Omer Learning 2019: Day 19 | Siddur Q & A: Were any of the prayers in the…

Today is 19 days, which is 2 weeks and 5 days of the Omer

Instructions for counting the omer are found on our Omer Overview Page. You can find the specific blessing for today at chabad.org.

We’re dedicating new Siddurim on the first day of Shavuot. In honor of this wonderful occasion, we’re using the counting of the Omer to learn about the siddur.

Enjoy today’s siddur related question and answer, which was provided by Stacey V..

Were any of the prayers in the siddur composed by non-Jews?

After much internet research as well as calls and emails to the Rabbinical Assembly (that went unanswered), I was unable to find a definite yes or no answer to this question.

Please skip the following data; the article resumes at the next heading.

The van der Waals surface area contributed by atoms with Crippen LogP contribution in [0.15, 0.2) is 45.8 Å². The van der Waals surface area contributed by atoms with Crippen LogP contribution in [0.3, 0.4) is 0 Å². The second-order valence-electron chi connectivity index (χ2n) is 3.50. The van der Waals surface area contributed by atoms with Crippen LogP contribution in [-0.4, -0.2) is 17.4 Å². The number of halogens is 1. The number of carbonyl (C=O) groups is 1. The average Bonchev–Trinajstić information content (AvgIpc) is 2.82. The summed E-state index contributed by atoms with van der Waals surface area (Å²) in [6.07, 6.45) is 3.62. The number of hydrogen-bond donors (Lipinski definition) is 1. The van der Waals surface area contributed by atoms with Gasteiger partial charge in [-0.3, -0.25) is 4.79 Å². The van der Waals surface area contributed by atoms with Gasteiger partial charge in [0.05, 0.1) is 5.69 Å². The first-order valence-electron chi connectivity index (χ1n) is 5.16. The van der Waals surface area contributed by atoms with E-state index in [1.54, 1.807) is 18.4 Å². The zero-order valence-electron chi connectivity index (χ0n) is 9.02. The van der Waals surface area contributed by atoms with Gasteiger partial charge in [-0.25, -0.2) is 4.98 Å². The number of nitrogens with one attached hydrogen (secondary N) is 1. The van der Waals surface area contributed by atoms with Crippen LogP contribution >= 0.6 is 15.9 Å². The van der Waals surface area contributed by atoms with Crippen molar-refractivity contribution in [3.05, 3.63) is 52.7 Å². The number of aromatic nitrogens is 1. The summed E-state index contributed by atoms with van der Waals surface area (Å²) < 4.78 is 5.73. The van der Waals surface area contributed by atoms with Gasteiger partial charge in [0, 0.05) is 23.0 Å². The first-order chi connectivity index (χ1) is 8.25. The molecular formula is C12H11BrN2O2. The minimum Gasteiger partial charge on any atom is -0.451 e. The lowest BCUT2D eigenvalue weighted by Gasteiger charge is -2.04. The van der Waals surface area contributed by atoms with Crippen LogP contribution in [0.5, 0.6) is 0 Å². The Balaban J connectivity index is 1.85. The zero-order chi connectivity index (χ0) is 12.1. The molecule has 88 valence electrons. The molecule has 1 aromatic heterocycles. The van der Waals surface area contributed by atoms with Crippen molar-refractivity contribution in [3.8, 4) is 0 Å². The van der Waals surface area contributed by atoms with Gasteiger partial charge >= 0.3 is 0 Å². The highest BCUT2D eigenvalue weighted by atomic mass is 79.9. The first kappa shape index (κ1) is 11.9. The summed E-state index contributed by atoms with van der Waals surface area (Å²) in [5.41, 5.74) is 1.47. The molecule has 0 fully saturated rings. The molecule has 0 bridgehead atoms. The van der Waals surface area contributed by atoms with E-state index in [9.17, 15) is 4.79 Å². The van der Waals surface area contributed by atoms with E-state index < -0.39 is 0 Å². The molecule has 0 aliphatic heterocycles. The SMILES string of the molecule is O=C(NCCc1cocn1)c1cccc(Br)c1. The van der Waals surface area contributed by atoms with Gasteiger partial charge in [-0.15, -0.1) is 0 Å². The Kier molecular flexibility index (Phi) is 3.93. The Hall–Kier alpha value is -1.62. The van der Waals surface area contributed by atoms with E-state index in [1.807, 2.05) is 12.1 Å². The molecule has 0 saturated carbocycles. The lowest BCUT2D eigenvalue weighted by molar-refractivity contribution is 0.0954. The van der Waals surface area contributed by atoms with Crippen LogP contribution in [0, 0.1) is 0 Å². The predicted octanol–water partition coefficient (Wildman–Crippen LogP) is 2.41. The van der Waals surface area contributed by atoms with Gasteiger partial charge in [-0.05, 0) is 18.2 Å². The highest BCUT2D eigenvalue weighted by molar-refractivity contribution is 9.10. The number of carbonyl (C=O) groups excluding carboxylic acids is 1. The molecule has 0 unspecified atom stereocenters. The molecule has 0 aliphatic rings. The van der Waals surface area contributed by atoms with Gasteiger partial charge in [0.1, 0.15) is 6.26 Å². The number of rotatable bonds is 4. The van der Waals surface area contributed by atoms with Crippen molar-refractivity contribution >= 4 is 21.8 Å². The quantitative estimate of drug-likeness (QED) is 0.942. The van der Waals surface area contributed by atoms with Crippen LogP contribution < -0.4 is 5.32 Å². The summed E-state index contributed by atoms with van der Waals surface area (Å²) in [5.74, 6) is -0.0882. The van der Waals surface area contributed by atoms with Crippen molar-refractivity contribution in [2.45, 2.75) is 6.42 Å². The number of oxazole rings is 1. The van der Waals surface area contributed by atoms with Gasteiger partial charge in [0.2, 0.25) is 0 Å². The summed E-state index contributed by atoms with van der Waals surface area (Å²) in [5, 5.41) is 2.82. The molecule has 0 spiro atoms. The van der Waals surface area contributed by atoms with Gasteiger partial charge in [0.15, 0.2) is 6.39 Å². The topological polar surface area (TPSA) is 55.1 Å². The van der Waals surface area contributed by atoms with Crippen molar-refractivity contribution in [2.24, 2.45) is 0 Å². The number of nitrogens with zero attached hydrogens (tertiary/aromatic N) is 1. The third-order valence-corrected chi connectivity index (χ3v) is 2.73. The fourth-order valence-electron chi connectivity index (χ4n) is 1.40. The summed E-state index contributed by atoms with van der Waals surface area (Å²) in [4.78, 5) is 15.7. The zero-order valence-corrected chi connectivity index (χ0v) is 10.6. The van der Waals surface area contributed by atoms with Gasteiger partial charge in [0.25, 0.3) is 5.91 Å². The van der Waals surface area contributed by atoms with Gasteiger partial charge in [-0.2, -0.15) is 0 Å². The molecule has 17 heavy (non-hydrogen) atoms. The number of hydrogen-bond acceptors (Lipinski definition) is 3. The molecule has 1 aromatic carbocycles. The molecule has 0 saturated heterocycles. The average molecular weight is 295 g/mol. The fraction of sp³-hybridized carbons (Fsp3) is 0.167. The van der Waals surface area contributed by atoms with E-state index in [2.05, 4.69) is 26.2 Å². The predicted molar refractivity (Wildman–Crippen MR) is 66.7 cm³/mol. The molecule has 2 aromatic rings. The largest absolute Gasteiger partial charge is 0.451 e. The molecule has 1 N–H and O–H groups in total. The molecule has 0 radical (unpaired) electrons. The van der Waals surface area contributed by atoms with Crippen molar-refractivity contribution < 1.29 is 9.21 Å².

However! Etz Hayim’s Chief Gabbai found a tangential link to this idea in an article that I’ll briefly sum up here. There are three lines in the morning brachot that were originally written as truly cringe-worthy proclamations: “Blessed are you O God, King of the Universe, Who has not made me…” and conclude, respectively, “a goy [Gentile],” “a slave,” and “a woman.”

The article describes the non-Jewish inspiration for these so-called blessings. “From the third century B.C.E., we find written record of a quip, ostensibly attributed to Socrates, that expresses gratitude for having been born human and not a brute, a man and not a woman, Greek and not barbarian.”

The article can be found at: https://www.myjewishlearning.com/article/three-blessings/